From the Heart and Stroke Foundation
Type the words physical activity on any internet search engine these days and you'll come across thousands of pages of information. While the internet may be a great resource, it's important to make sure that the information is accurate and reliable. We've taken the guesswork out of your search by reviewing websites and finding the ones that may be helpful to you to keep you committed.
Health Canada's healthy living main page on physical activity provides recommendations and tips on becoming and staying physically active for youth, adults and older adults. For teens, the guide provides a chart on how to increase physical activity day by day to help kids ease into being moderately to vigorously active. Children need 60 to 90 minutes of activity a day. Seniors are advised to include a variety of activities from flexibility and balancing exercises to moderate activities such as walking and swimming. Other program information includes Stairway to Health for companies to implement workplace health and The Vitality Program which helps Canadians understand the role of healthy eating and healthy self esteem to help stay committed to a regular physical activity program.
This website can help you train for walking, running, biking and triathalons by providing a map of your city – from Vancouver to St. John's. On this site, you can create a profile and a plan to track your physical activity. You can also calculate your calories, set goals and challenges, access a list of local races and events, as well as a link into a community of shared information and experiences.
This popular social movement focused on getting Canadians active now has a website focused on inspiration and useful tools. Read about how fellow Canadians are making an effort to get up and move then share your own story. Check out the fun tips on how to get active on your own, with your friends, family and while at work.
This site offers practical tips on being active, but it's mostly about relevant ongoing research in physical activity. CFLRI monitor trends and makes recommendations to increase population levels of physical activity and improve the health of all Canadians. On this website you can find information about activity levels and health rankings by province and region in Canada.
This e-tool by the Heart and Stroke Foundation will not only help you achieve and maintain a healthy weight, it also provides information on how to be physically active on a regular basis. The free, 12-week online program provides behaviour-changing tips as well as help you identify your obstacles to a healthy weight.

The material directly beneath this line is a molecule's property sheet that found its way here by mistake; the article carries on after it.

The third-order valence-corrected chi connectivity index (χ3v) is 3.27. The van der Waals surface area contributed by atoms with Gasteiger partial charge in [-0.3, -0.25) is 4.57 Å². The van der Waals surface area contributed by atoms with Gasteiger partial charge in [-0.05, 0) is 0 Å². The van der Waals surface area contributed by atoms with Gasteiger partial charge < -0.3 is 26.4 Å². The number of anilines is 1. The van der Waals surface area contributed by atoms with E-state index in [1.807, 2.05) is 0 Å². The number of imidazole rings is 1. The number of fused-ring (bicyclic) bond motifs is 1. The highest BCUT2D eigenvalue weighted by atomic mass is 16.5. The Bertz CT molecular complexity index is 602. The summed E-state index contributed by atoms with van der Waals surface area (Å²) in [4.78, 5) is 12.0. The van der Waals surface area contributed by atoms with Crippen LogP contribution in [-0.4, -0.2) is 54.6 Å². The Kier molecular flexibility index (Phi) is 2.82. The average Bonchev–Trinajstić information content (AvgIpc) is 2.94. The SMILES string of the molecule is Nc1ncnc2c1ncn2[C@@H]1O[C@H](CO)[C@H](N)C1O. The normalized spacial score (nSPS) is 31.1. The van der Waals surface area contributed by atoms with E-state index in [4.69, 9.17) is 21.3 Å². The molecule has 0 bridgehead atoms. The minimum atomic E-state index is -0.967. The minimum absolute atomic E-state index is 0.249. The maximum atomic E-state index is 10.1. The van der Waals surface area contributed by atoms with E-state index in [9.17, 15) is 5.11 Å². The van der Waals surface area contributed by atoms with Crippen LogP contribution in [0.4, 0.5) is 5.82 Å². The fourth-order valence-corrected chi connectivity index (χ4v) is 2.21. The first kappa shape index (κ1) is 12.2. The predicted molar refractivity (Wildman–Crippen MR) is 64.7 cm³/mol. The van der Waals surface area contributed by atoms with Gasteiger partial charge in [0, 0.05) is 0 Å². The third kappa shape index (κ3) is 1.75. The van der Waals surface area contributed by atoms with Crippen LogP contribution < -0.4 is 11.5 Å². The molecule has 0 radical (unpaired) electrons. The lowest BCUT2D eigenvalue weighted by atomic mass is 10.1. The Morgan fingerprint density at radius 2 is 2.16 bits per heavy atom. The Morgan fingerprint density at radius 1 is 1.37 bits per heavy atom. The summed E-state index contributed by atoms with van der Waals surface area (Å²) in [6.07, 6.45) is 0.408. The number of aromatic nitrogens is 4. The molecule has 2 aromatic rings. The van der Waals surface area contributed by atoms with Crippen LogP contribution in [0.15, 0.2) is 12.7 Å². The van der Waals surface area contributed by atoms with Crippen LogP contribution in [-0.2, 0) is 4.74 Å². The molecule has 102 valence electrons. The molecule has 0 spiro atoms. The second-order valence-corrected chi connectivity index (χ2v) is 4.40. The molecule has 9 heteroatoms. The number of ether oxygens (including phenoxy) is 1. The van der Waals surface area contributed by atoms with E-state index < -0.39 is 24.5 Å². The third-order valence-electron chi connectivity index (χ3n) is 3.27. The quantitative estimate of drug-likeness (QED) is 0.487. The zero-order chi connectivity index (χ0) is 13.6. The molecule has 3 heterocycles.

Ever wondered about all those formulas that exercise machines use to figure out how many calories you are burning when being active, how many calories you need to burn to lose weight and how many calories you are probably consuming to maintain your current weight? This simple website uses some complicated formulas to figure it all out. Just fill in the required fields, press enter and scroll down to read your results. Pay close attention to the disclaimer on the web page, the formulas and information on the page are meant for healthy adults. Women who are pregnant or breastfeeding, or children of any age, should not use this website's tools.
This website run has walking routes and groups specific to Nova Scotia. But don't let its geographic location keep you from visiting because this site is filled will great articles, resources and information on walking.
This government website has a great get active section that gives users advice and inspiration about becoming active. The activity tools section is an excellent resource for healthy adults to learn about target heart rate and Body Mass Index. Ontario residents can find places to be active using the resource locator.
This Heart&Stroke and B.C. Recreation & Parks Association website provides resources and tools as well as networking and fund-raising opportunities for walk organizers, programmers and leaders.
To learn how to assess a website for its accuracy, read our guide to reliable information online.
Remember that, while the internet is a great place to start learning about your options, your healthcare provider is the best person to advise you on the right course of action for you.
Before starting any activity program, be sure to talk to your doctor or other healthcare professional.
This physical activity column was written by a certified personal trainer and fitness instructor and reviewed by a specialist in kinesiology.
Posted: January 2010
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